What Concerned Practitioners Can Do
Given the recent number of articles exposing telemental health companies for profiting from sharing sensitive client data, therapists may want to advocate for their clients and their professions. It is time for clinicians to take action.
- Practitioners may want to inform their elected officials of their concerns over the legal sharing of information by mental health apps. Only 5 minutes are needed to outline the problem, include a link to this blog post if you think it will help, and explain how it may impact one or more of your clients (do not use identifying information). Look for elected officials’ websites in your state, and use the “contact” link to send them your email letter. Ten to fifteen minutes is all it should take. Please act today. Send a copy of your email to your colleagues so they can do the same.
While all healthcare associations do not require advocacy, kudos are in order to the American Counseling Association for its long-standing ethical code section requiring that all counselors advocate for their profession. The ACA’s 2014 Code of Ethics reads A.7. Roles and Relationships at Individual, Group, Institutional, and Societal Levels and A.7.a. Advocacy – When appropriate, counselors advocate at individual, group, institutional, and societal levels to address potential barriers and obstacles that inhibit access and/or the growth and development of clients.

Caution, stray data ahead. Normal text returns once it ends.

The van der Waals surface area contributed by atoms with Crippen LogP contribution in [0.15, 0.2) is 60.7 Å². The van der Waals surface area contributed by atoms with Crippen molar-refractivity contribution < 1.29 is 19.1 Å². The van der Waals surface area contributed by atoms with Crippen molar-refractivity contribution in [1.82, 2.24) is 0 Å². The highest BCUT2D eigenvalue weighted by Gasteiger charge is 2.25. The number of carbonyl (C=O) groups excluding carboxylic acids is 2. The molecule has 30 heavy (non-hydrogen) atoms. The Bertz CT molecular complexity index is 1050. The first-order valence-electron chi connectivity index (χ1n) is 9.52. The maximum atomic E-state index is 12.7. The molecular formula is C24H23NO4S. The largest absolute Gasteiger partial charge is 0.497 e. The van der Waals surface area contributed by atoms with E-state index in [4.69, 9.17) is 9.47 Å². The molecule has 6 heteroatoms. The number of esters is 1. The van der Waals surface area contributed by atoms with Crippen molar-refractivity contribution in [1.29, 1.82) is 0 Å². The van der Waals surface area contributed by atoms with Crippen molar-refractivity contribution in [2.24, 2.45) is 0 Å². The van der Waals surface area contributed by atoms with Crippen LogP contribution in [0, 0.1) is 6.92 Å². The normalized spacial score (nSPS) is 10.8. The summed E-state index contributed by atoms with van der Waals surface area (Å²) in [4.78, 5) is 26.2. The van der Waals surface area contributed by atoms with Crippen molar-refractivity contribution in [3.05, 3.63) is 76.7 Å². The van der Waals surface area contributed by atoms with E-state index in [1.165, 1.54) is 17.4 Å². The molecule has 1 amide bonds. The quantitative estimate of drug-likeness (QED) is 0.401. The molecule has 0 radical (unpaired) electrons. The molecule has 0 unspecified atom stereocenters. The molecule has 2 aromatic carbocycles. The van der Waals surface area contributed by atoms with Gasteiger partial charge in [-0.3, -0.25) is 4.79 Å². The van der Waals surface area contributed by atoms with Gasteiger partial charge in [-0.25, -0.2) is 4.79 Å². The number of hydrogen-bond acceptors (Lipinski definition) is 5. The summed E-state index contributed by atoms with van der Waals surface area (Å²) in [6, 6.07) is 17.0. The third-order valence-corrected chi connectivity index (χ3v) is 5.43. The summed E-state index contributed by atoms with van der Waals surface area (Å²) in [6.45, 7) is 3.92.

Given the dramatic crackdowns that have been recently reported, most responsible practitioners will understand the critical nature of advocacy by professionals concerned about protecting patient and client privacy in these challenging times.
- Professionals may also need to know the following:
- Where and how to research apps currently being used in their practices.
- Who developed the mHealth app, and what’s being done with any data collected?
- Where to find clinically helpful apps that can be trusted.
- Patient education skills, such as toggling off potential data transmission to developers.
When clinicians lack information, they may want to participate in reputable professional development training to ask questions and learn to protect the privacy of those who entrust them with their care.